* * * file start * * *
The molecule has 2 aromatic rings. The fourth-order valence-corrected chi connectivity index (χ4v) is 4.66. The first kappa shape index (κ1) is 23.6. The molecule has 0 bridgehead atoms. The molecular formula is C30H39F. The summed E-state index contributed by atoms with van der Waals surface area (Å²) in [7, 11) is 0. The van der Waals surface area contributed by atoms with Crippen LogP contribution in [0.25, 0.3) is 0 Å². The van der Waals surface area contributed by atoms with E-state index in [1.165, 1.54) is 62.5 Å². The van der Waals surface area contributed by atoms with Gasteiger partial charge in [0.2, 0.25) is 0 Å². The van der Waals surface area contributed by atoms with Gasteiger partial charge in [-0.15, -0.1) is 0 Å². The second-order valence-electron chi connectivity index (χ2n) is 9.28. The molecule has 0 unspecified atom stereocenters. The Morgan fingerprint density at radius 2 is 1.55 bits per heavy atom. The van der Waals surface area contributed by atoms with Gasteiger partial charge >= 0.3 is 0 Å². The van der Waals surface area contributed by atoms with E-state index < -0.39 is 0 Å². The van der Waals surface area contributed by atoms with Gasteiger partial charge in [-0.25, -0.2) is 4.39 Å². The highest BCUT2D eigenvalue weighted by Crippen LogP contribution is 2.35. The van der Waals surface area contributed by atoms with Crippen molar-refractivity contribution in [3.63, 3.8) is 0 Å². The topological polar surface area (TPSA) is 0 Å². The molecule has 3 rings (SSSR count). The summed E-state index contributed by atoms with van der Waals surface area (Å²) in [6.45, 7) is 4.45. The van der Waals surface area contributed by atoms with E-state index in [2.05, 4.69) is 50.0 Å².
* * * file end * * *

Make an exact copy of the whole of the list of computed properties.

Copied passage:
The molecule has 2 aromatic rings. The fourth-order valence-corrected chi connectivity index (χ4v) is 4.66. The first kappa shape index (κ1) is 23.6. The molecule has 0 bridgehead atoms. The molecular formula is C30H39F. The summed E-state index contributed by atoms with van der Waals surface area (Å²) in [7, 11) is 0. The van der Waals surface area contributed by atoms with Crippen LogP contribution in [0.25, 0.3) is 0 Å². The van der Waals surface area contributed by atoms with E-state index in [1.165, 1.54) is 62.5 Å². The van der Waals surface area contributed by atoms with Gasteiger partial charge in [0.2, 0.25) is 0 Å². The van der Waals surface area contributed by atoms with Gasteiger partial charge in [-0.15, -0.1) is 0 Å². The second-order valence-electron chi connectivity index (χ2n) is 9.28. The molecule has 0 unspecified atom stereocenters. The Morgan fingerprint density at radius 2 is 1.55 bits per heavy atom. The van der Waals surface area contributed by atoms with Gasteiger partial charge >= 0.3 is 0 Å². The van der Waals surface area contributed by atoms with E-state index < -0.39 is 0 Å². The van der Waals surface area contributed by atoms with Gasteiger partial charge in [-0.25, -0.2) is 4.39 Å². The highest BCUT2D eigenvalue weighted by Crippen LogP contribution is 2.35. The van der Waals surface area contributed by atoms with Crippen molar-refractivity contribution in [3.63, 3.8) is 0 Å². The topological polar surface area (TPSA) is 0 Å². The molecule has 3 rings (SSSR count). The summed E-state index contributed by atoms with van der Waals surface area (Å²) in [6.45, 7) is 4.45. The van der Waals surface area contributed by atoms with E-state index in [2.05, 4.69) is 50.0 Å².